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Bruce Yandle explains that “freedom goes down when tariffs go up. [2]

My intrepid Mercatus Center colleague Veronique de Rugy busts the myth that supporters of that great geyser of cronyism, the U.S. Export-Import Bank, are motivated by public spirit [3]. A slice:

A quick look at the Ex-Im Bank’s Competitiveness Report reveals that it is extremely focused on what other export-credit agencies (ECAs) are doing, as if economic growth and jobs are the result of hand-to-hand combat between government-run dispensaries of subsidies. But they’re not. Just take a look at the hyperactive ECA in Italy. That country is the top OECD country, by volume of exports backed by ECA financing. Yet the Italian ECA’s hyperactivity doesn’t change the fact that Italy is an economic basket case. In fact, I’ll bet you that the same economic fallacies that lead to Italy being in such a bad shape also drive the belief that government subsidies can change the balance of trade or the level of exports in ways that grow the economy.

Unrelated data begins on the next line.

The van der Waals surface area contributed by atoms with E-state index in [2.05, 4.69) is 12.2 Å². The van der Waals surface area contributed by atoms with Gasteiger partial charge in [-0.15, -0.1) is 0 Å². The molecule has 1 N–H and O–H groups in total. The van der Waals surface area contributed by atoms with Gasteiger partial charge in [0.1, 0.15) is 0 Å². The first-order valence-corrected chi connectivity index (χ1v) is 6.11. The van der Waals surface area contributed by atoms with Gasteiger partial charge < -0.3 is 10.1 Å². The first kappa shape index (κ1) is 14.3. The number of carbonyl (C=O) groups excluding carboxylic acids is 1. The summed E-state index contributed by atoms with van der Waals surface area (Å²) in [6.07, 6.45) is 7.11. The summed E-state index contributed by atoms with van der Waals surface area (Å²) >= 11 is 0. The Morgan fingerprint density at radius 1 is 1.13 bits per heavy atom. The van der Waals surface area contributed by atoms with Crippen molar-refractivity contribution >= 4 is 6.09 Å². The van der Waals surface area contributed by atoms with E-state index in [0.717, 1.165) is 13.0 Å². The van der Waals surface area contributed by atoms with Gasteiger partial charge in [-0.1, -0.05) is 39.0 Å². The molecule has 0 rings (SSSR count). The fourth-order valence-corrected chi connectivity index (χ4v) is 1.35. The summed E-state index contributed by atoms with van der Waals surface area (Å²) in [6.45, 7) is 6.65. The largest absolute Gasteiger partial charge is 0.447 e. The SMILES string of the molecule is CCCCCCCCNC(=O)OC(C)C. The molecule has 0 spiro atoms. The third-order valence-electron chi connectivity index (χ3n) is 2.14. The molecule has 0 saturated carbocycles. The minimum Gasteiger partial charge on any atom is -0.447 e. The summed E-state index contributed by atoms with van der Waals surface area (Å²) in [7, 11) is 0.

GMU Econ alum Will Luther argues that the optimal currency area is the globe [4].

David Henderson is not impressed with the economics displayed, in the pages of the New York Times, by two newly minted economics Nobel laureates [5].

Also not impressed by the economic research that was most recently awarded the Nobel Prize is Deirdre McCloskey [6].

George Will, favorably citing an amicus brief by the Cato Institute’s Ilya Shapiro and Josh Blackman, rightly argues for the court’s to rein in executive-branch discretion [7].

Arnold Kling isn’t convinced by the connection that Torben Iversen and David Soskice claim to find between prosperity and democracy [8].

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